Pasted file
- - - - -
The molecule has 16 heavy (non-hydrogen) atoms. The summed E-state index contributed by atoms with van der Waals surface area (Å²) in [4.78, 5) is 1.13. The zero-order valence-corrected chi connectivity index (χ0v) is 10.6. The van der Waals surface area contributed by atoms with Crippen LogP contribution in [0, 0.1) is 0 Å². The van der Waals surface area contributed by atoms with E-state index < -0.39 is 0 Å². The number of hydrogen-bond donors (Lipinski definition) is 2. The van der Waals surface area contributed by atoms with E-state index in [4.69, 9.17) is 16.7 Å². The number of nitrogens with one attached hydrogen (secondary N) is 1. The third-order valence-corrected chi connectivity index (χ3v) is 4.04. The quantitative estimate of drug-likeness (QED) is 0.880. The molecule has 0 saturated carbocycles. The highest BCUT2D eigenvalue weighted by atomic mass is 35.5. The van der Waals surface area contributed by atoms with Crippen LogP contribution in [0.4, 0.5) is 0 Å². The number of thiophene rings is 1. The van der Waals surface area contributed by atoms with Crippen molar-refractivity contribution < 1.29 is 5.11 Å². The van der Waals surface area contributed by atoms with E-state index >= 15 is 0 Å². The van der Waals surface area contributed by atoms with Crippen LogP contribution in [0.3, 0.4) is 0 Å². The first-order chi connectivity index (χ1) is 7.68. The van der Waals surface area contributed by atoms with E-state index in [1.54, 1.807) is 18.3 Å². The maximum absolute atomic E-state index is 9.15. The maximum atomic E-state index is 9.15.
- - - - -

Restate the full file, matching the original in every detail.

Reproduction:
The molecule has 16 heavy (non-hydrogen) atoms. The summed E-state index contributed by atoms with van der Waals surface area (Å²) in [4.78, 5) is 1.13. The zero-order valence-corrected chi connectivity index (χ0v) is 10.6. The van der Waals surface area contributed by atoms with Crippen LogP contribution in [0, 0.1) is 0 Å². The van der Waals surface area contributed by atoms with E-state index < -0.39 is 0 Å². The number of hydrogen-bond donors (Lipinski definition) is 2. The van der Waals surface area contributed by atoms with E-state index in [4.69, 9.17) is 16.7 Å². The number of nitrogens with one attached hydrogen (secondary N) is 1. The third-order valence-corrected chi connectivity index (χ3v) is 4.04. The quantitative estimate of drug-likeness (QED) is 0.880. The molecule has 0 saturated carbocycles. The highest BCUT2D eigenvalue weighted by atomic mass is 35.5. The van der Waals surface area contributed by atoms with Crippen LogP contribution in [0.4, 0.5) is 0 Å². The number of thiophene rings is 1. The van der Waals surface area contributed by atoms with Crippen molar-refractivity contribution < 1.29 is 5.11 Å². The van der Waals surface area contributed by atoms with E-state index >= 15 is 0 Å². The van der Waals surface area contributed by atoms with Crippen LogP contribution in [0.3, 0.4) is 0 Å². The first-order chi connectivity index (χ1) is 7.68. The van der Waals surface area contributed by atoms with E-state index in [1.54, 1.807) is 18.3 Å². The maximum absolute atomic E-state index is 9.15. The maximum atomic E-state index is 9.15.